First things first (and in no real particular order):
Angels Take Manhattan was assuredly one of the creepiest television episodes I have seen on any program. It was one of the scariest Doctor Who episodes I have ever seen. I choked up at seeing the lovingly brave resolve of two characters who, whatever anyone may think of their place in the Doctor Who universe, exemplified a level of personal commitment that should inspire. And finally, I am in admiration for the new perspective we have of the Doctor. Fire and Rage, Oncoming Storm, Time-Lord Victorious—and when it came right down to it, he could not fix this, and he really should never be alone.
So, on to the episode. Keep your Daleks, Davros. Cyberleader, go rust in a corner. Ice Men, sleep another several million years or so. The Angels are frightening. They are with us. In our cities. On our buildings. Walk by a graveyard, you may see a winged figure standing quiet watch. Look up at the high buildings. They are gracing the tops. Perhaps you don’t remember the last few days because—you blinked.
All this is sparked by the Doctor reading a book by “Melody Malone, who investigates Angels.” As the story progresses, they all learn that “Melody” is in fact River herself. By the end of the story she knows she has to write this book and send it to Amy for publication.
Now, this is where the viewer might just stop, wipe away a tear or two, swallow through the lump and the throat, and simply scratch head and say “what? WHAT?” Yes, I certainly paused. The whole racing through time to ancient China, having River suddenly appear right then AS Melody Malone, and oh yes, using the Melody Malone novel-as-source---those offset my emotional bond to this episode in general. Briefly, I emphasize. See, this is time travel. Time travel in a machine that looks like a police box flown by a regenerating 1200 year old alien. Who has created a few paradoxes along the way. I present as one example, The Doctor’s Daughter. The Tardis takes them to the planet because of Jenny, but, before Jenny has even been created. Thus the Tardis ends up causing her to be created while it raced to go meet her.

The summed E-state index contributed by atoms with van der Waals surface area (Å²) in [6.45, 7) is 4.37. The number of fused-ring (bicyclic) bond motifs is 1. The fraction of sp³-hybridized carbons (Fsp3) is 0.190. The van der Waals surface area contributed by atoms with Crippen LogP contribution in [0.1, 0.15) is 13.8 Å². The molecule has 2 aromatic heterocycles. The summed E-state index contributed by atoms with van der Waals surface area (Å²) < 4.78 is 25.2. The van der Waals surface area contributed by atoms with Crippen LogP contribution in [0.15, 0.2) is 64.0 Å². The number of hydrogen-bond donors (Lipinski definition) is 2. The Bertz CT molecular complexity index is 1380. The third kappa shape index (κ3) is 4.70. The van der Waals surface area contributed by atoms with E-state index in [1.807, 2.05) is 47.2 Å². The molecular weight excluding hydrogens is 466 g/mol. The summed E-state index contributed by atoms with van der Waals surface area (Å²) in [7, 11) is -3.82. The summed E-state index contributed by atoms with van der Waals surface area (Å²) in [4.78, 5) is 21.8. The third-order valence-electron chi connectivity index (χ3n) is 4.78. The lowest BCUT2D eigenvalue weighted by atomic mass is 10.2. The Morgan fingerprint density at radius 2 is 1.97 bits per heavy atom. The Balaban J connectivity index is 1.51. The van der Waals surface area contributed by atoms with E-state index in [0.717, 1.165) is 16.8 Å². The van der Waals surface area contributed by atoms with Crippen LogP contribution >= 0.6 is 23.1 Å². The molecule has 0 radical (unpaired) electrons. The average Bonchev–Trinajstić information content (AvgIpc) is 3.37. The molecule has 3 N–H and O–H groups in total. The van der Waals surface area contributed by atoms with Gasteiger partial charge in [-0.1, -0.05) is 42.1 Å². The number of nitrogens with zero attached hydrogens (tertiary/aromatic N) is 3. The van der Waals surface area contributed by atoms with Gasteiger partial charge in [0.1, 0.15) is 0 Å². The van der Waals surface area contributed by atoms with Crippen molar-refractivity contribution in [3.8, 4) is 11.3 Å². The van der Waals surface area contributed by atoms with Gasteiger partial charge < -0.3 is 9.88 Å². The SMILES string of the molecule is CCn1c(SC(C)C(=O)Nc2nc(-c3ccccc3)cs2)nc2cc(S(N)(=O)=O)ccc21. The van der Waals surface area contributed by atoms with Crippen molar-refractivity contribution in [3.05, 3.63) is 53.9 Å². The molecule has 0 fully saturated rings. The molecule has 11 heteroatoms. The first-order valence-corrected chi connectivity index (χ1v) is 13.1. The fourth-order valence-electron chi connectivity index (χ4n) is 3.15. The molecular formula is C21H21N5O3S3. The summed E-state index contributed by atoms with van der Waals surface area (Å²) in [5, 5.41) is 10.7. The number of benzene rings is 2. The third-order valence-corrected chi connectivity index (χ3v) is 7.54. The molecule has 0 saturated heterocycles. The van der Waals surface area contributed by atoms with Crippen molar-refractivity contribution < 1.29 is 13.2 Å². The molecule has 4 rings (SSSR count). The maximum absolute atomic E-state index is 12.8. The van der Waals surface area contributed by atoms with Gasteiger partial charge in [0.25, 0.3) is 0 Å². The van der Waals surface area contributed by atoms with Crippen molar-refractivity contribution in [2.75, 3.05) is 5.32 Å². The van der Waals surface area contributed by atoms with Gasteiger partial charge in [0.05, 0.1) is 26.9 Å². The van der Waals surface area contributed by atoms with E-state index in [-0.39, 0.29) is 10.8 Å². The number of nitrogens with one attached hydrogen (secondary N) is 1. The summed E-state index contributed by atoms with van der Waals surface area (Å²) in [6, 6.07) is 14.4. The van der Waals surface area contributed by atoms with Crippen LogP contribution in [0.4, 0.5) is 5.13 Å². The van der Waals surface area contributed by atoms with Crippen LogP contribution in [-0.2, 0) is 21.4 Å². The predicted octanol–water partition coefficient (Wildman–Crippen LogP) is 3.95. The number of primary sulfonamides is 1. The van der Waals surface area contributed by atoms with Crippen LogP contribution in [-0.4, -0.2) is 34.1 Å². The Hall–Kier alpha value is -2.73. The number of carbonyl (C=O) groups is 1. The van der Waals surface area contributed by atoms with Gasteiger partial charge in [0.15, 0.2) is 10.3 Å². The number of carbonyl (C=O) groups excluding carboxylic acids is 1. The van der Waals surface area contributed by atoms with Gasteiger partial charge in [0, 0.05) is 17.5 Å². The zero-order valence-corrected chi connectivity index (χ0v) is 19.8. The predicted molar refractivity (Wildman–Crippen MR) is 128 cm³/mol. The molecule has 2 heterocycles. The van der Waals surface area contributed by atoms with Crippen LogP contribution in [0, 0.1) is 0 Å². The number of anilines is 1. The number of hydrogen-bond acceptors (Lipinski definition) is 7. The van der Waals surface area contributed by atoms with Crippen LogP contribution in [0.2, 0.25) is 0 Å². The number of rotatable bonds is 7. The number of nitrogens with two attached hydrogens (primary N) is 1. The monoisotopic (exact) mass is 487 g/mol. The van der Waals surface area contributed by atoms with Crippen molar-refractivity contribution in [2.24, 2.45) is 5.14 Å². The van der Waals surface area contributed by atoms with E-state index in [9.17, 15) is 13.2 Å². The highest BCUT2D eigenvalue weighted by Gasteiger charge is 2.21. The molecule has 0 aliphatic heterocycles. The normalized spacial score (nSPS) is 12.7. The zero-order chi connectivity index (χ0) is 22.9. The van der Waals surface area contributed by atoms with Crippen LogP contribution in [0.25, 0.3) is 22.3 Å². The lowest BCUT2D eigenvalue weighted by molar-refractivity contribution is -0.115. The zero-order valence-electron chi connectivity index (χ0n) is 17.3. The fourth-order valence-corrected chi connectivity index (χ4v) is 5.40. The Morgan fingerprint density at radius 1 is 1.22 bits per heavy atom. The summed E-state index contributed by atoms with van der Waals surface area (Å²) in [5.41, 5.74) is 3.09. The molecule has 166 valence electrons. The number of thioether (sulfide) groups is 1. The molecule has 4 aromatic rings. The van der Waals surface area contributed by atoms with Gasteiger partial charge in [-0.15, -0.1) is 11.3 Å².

Now, lest one think that I might be overly-extremely tolerant of plot holes and vague plot construction—I am capable of debating the story in Inception with great enthusiasm. There should most definitely be consistency and a coherent logic in even Doctor Who.
Our favorite Time Lord has always had companions. Many came and went through his life, but only since the Ninth Doctor have we come to appreciate just how much his companions have come to mean to him. I have said this before (as have other essayists in other places) but it can always bear repeating. Since 2005, Doctor Who has presented audiences with the power of friendship, of trust, of commitment, the wonder of “having your friend’s back” no matter what. Audiences shared all the “I love him, the Doctor” moments since Rose. But Amy and Rory have taught us that love exists separate and apart from the Doctor- that he may share in some reflection of that love, but in the end, we humans decide our destinies. Amy and Rory make it fashionable to love someone just that deeply—and not have it be the Doctor.
The Doctor and his companions are fictional, and not real. They resonate with us most strongly simply because (setting aside all the “OMG I want to marry the Doctor” and other assorted fantasies) they show us that friends matter, and friendships carry us through. We love, we endure loss; whether or not we ever love again thereafter, we have known love. It never leaves us because it was with us once. The Doctor has been told he should never travel alone. Neither should we. In a way, alien though he is and will remain, however he regenerates, with whomever he may travel, his overpowering need to never be alone, is also ours. In that moment, he becomes the most human. The Doctor once said that his friends “are the best of him.” That is the kind of friend we want to be. That is the kind of friend we want to have.
The Doctor will return. RIP Amy and Rory. Thank you for flaring so beautifully—and you really never faded.